Is Rust Safe?
Wednesday, 29 May 2024

Rust is our great hope for the future. Even if you are not using it you probably have heard of it and believe it is a safer language than C or C++. But is it really?

Rust is memory-safe because it enforces rules about how you can use memory. In a language like C or C++ you can access more-or-less any memory you want to - simply set a pointer to the required address and access it. Of course, operating systems try to protect against one process accessing the memory of another process, but there are even ways around this.

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What this means is that C is a good language if you want to write evil code - but so is Rust. You can access memory in your own way in Rust if you simply add the keyword unsafe to the block of code. However, if you don't do this then Rust will attempt to keep track of your memory usage and will try and stop you from making mistakes. I suppose you could say that C and unsafe Rust are both unsafe but...

Rust at least tries to protect you and to actually step outside this protection you have to explicitly use the unsafe keyword. A Rust program that doesn't use unsafe has to comply with the rules of ownership, otherwise it doesn't compile. The only way you can write an unsafe Rust program is to mark the offending sections of code as unsafe and this is claimed to be enough to keep you safe as you have to at least think about what you are doing. The unsafe keyword enables developers to dereference a raw pointer, modify a mutable static variable, and, crucially, call unsafe functions - basically things you can do in C without thinking too hard or at all really.

A recent blog post at the Rust Foundation makes the claim that unsafe code is still safer than C code:

  1. unsafe has to be isolated in its own code blocks. If anything goes wrong while using Unsafe Rust, it is clear what code has likely caused the issue.
  2. There are a limited number of ways to use unsafe  and all safe Rust code continues to have its normal safety checks even inside an unsafe block.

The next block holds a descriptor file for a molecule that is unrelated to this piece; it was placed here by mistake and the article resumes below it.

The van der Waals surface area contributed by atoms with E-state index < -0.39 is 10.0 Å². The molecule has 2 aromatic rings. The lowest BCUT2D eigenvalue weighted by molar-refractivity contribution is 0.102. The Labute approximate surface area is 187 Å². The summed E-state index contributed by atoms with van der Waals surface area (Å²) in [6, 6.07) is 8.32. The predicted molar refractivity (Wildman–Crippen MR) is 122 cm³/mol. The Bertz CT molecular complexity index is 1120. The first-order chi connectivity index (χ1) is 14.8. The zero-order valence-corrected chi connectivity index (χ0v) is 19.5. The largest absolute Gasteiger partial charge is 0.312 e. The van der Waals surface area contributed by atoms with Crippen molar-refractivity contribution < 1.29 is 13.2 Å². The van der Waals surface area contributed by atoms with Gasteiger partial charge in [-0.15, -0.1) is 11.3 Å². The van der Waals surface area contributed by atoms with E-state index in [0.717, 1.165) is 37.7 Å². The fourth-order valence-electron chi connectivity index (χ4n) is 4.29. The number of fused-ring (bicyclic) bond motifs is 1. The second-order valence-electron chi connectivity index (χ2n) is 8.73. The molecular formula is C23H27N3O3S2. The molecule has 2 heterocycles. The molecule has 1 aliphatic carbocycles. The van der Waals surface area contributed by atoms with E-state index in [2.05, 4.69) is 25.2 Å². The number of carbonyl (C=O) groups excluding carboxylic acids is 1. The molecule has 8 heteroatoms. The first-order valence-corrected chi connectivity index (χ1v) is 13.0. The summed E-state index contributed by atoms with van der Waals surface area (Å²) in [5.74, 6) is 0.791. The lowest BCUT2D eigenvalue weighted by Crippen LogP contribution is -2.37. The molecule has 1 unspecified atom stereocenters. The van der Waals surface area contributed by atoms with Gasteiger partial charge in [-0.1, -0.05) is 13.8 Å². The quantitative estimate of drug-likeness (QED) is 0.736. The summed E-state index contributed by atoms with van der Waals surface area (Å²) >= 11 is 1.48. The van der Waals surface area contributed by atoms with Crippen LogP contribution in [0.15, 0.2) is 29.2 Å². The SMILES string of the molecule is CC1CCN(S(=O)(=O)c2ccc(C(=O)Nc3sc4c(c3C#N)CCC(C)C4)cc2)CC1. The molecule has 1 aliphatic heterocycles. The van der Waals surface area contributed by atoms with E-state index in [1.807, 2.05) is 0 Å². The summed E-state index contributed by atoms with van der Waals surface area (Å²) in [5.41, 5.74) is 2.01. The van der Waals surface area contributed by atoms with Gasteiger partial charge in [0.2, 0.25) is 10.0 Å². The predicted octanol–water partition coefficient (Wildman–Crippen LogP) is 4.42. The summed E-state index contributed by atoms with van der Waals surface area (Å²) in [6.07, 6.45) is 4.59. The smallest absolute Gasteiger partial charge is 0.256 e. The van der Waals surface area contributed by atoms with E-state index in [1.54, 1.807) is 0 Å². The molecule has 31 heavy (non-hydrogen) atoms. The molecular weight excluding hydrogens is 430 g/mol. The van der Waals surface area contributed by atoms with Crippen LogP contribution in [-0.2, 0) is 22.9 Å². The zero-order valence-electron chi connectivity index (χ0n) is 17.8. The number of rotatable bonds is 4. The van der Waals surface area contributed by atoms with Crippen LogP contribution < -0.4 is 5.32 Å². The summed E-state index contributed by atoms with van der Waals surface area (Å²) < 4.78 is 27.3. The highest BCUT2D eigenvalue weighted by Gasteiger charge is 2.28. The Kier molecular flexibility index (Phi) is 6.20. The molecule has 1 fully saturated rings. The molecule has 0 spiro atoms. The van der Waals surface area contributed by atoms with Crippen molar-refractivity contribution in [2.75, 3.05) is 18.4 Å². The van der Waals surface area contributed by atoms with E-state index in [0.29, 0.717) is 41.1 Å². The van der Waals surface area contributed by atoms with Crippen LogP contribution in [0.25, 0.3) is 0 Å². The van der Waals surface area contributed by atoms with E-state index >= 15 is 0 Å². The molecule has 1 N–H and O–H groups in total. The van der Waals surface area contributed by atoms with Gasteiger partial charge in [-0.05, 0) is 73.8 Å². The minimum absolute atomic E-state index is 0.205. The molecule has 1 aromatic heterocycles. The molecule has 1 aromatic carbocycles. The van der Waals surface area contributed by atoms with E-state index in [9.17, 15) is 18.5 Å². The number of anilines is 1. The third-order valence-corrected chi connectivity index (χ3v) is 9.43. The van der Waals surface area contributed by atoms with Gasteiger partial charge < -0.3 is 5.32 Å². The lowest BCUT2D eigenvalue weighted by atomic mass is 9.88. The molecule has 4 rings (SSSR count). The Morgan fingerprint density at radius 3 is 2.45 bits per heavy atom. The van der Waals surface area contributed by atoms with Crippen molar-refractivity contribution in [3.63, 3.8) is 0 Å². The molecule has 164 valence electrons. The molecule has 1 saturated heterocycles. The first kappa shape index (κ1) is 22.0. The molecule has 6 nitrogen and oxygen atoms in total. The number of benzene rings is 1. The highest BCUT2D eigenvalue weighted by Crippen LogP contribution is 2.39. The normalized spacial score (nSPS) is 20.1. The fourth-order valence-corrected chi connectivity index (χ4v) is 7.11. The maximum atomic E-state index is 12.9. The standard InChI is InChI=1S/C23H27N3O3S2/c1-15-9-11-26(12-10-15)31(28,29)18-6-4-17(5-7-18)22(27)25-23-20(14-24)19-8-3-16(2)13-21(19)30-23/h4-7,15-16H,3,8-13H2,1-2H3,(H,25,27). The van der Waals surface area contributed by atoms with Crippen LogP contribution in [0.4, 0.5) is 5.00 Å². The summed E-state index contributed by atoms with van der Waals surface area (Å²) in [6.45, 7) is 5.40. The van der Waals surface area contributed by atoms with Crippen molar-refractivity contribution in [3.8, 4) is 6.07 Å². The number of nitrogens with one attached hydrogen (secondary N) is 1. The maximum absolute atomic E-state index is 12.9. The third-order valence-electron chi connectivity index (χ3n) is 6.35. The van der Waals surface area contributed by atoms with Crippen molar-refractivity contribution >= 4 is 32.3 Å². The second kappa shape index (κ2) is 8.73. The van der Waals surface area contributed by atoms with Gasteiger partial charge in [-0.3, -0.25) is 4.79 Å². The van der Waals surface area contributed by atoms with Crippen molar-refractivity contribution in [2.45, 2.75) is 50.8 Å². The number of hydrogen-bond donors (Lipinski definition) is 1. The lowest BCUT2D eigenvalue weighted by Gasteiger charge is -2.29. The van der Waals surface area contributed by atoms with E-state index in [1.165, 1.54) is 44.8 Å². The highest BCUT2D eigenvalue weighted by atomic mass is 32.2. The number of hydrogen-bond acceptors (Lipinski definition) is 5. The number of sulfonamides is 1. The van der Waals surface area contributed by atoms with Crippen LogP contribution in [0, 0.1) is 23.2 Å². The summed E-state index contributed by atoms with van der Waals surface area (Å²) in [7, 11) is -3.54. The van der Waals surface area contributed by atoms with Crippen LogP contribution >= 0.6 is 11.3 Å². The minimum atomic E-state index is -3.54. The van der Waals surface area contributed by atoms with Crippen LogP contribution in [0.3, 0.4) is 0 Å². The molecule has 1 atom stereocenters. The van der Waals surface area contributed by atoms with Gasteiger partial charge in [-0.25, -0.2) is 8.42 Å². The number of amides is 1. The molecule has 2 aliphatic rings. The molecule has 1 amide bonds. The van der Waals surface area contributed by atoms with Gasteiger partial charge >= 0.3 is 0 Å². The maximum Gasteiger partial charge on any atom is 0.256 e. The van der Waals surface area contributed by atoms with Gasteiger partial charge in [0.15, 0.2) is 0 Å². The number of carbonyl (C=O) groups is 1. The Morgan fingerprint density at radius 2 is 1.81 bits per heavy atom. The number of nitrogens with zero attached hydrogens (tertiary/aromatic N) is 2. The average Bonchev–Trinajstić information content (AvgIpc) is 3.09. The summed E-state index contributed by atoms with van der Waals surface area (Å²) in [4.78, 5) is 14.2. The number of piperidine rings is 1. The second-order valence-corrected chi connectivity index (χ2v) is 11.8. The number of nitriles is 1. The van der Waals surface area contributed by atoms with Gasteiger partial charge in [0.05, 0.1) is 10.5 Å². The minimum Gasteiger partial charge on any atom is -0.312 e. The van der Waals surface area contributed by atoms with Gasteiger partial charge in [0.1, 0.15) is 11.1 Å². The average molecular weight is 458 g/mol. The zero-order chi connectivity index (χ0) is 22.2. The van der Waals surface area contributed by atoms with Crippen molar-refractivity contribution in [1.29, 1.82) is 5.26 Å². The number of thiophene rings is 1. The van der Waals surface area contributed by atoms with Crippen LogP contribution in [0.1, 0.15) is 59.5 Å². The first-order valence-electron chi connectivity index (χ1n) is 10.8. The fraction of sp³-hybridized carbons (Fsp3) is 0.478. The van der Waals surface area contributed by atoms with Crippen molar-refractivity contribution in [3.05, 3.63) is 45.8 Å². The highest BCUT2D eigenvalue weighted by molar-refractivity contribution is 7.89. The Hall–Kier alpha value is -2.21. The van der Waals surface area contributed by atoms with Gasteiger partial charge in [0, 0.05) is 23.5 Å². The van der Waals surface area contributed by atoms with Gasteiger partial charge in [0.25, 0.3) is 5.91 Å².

3. The Rust type system still provides safety constraints for safe Rust types even within an unsafe block.

To find out how common unsafe code was the Rust Foundation also surveyed 127,000 crates, i.e. Rust libraries, and found that unsafe was used in around 19% of them and 34% made a call to a crate that used unsafe. The most unsafe crate was the Windows crate which clearly had to make calls into the unsafe Windows API.

However, what isn't made clear, is that the ownership model that makes Rust memory safe only works with data structures that are essentially trees - i.e. no circular references - and this makes unsafe unavoidable for some types of program.

What other limiting factors are there that cause programmers to have to use unsafe? The survey doesn't address this question and it is an important one. We tend to think that programmers use unsafe when they are being lazy and can't be bothered to extend safe memory management to their code. Either that or some really unavoidable need to use external unsafe code is the problem. Are there cases where unsafe is being used because, even in an ideal world, there is no alternative - as in trying to build a doubly-linked list.

While it is clear that Rust is a safer language, if only because it focuses the mind on unsafe code, this is not enough. We need some hard facts on what drives a good programmer to be unsafe.

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  •  Mike James is Chief Editor of I Programmer and the author of several programming books in the I Programmer Library. Safe and unsafe behavior is one of the topics in his soon-to-be-published "Deep C Dives".  

More Information

Unsafe Rust in the Wild: Notes on the Current State of Unsafe Rust

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Last Updated ( Wednesday, 29 May 2024 )